¶4 Second, Micolo argues he is entitled to relief based on what he characterizes as a Brady violation, suggesting his claim is based on newly discovered evidence that "could have been damaging" to the arresting officer's testimony at trial.5 Pursuant to Brady, the state is required to disclose any evidence favorable to the accused and its failure to do so violates a defendant's due process rights. State v. O'Dell, 202 Ariz. 453, ¶ 10, 46 P.3d 1074, 1078 (App. 2002). Micolo contends that if the state had timely provided him with the complete 9-1-1 recordings and the stun gun records, he would not have been "forc[ed]" to plead guilty.6

¶5 As a pleading defendant, Micolo waived all non-jurisdictional defects, as the trial court correctly found. See State v. Flores, 218 Ariz. 407, ¶ 6, 188 P.3d 706, 708-09 (App. 2008) (plea agreement waives all non-jurisdictional defects unrelated to validity of plea, including constitutional claims); see also State v. Reed, 121 Ariz. 547, 548-49, 592 P.2d 381, 382-83 (App. 1979) (state's failure to disclose alleged Brady evidence to grand jury is non-jurisdictional defect waived by defendant upon entering guilty plea). By pleading guilty, Micolo waived, inter alia, the right to raise any "motions, defenses, [or] objections" related to his conviction and sentence; the court also found his guilty plea was knowingly, intelligently and voluntarily entered. In addition, at a settlement conference held on June 1, 2015, more than five months before Micolo pled guilty, defense counsel informed the judge that because there was "a separate civil suit [against the arresting officer]" in this matter, she had been unable to conduct the defense interviews of the officers, and also expressed concern with the accuracy of the arresting officer's report. Despite this, Micolo was willing to enter into a guilty plea. Further, as the court noted in its Rule 32 ruling below, Micolo "elected to plead guilty instead of proceeding with his [then pending] request to continue the trial date," thereby "waiv[ing] the claims he now asserts."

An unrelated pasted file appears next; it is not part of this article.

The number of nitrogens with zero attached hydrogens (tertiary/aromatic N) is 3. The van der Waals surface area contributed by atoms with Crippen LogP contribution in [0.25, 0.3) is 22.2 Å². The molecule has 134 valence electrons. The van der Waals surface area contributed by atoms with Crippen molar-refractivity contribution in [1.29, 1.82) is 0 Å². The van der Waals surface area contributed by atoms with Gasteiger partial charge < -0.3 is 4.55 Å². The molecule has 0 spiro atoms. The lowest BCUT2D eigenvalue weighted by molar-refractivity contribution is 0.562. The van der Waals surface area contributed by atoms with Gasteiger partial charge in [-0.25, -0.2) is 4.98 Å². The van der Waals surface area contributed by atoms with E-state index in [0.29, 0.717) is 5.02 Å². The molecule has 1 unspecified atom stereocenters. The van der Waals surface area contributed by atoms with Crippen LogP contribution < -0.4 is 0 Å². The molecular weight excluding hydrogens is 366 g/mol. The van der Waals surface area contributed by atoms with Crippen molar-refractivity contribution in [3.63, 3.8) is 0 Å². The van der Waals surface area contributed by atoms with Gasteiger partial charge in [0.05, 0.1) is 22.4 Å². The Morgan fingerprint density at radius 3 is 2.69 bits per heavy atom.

¶6 Moreover, Micolo did not establish that the evidence regarding the use of a stun gun or the unidentified discrepancies between the 9-1-1 recordings were exculpatory, material to his case, or had any bearing on the voluntariness of his plea. Thus, Micolo has not demonstrated that the state was required to disclose the information pursuant to Brady or that it would have been material to a decision to accept or reject the plea instead of proceeding to trial. Accordingly, the trial court correctly found he had failed to assert a colorable claim meriting post-conviction relief.